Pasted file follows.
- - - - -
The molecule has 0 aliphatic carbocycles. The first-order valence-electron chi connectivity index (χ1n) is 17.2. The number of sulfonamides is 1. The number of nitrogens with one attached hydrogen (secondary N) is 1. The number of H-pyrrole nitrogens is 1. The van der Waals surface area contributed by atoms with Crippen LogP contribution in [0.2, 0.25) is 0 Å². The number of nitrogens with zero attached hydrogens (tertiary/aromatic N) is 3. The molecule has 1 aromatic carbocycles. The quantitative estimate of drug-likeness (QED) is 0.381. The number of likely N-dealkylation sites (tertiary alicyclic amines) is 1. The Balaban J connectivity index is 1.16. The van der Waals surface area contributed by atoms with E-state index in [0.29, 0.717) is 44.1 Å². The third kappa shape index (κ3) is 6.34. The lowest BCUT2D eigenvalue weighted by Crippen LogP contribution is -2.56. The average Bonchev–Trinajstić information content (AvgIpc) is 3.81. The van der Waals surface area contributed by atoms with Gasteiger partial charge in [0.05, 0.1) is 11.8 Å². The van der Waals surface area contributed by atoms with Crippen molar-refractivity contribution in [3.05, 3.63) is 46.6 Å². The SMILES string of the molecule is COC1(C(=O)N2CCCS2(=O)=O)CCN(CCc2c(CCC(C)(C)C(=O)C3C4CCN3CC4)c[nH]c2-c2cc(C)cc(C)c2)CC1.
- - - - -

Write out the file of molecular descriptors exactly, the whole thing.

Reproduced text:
The molecule has 0 aliphatic carbocycles. The first-order valence-electron chi connectivity index (χ1n) is 17.2. The number of sulfonamides is 1. The number of nitrogens with one attached hydrogen (secondary N) is 1. The number of H-pyrrole nitrogens is 1. The van der Waals surface area contributed by atoms with Crippen LogP contribution in [0.2, 0.25) is 0 Å². The number of nitrogens with zero attached hydrogens (tertiary/aromatic N) is 3. The molecule has 1 aromatic carbocycles. The quantitative estimate of drug-likeness (QED) is 0.381. The number of likely N-dealkylation sites (tertiary alicyclic amines) is 1. The Balaban J connectivity index is 1.16. The van der Waals surface area contributed by atoms with E-state index in [0.29, 0.717) is 44.1 Å². The third kappa shape index (κ3) is 6.34. The lowest BCUT2D eigenvalue weighted by Crippen LogP contribution is -2.56. The average Bonchev–Trinajstić information content (AvgIpc) is 3.81. The van der Waals surface area contributed by atoms with Gasteiger partial charge in [0.05, 0.1) is 11.8 Å². The van der Waals surface area contributed by atoms with Crippen molar-refractivity contribution in [3.05, 3.63) is 46.6 Å². The SMILES string of the molecule is COC1(C(=O)N2CCCS2(=O)=O)CCN(CCc2c(CCC(C)(C)C(=O)C3C4CCN3CC4)c[nH]c2-c2cc(C)cc(C)c2)CC1.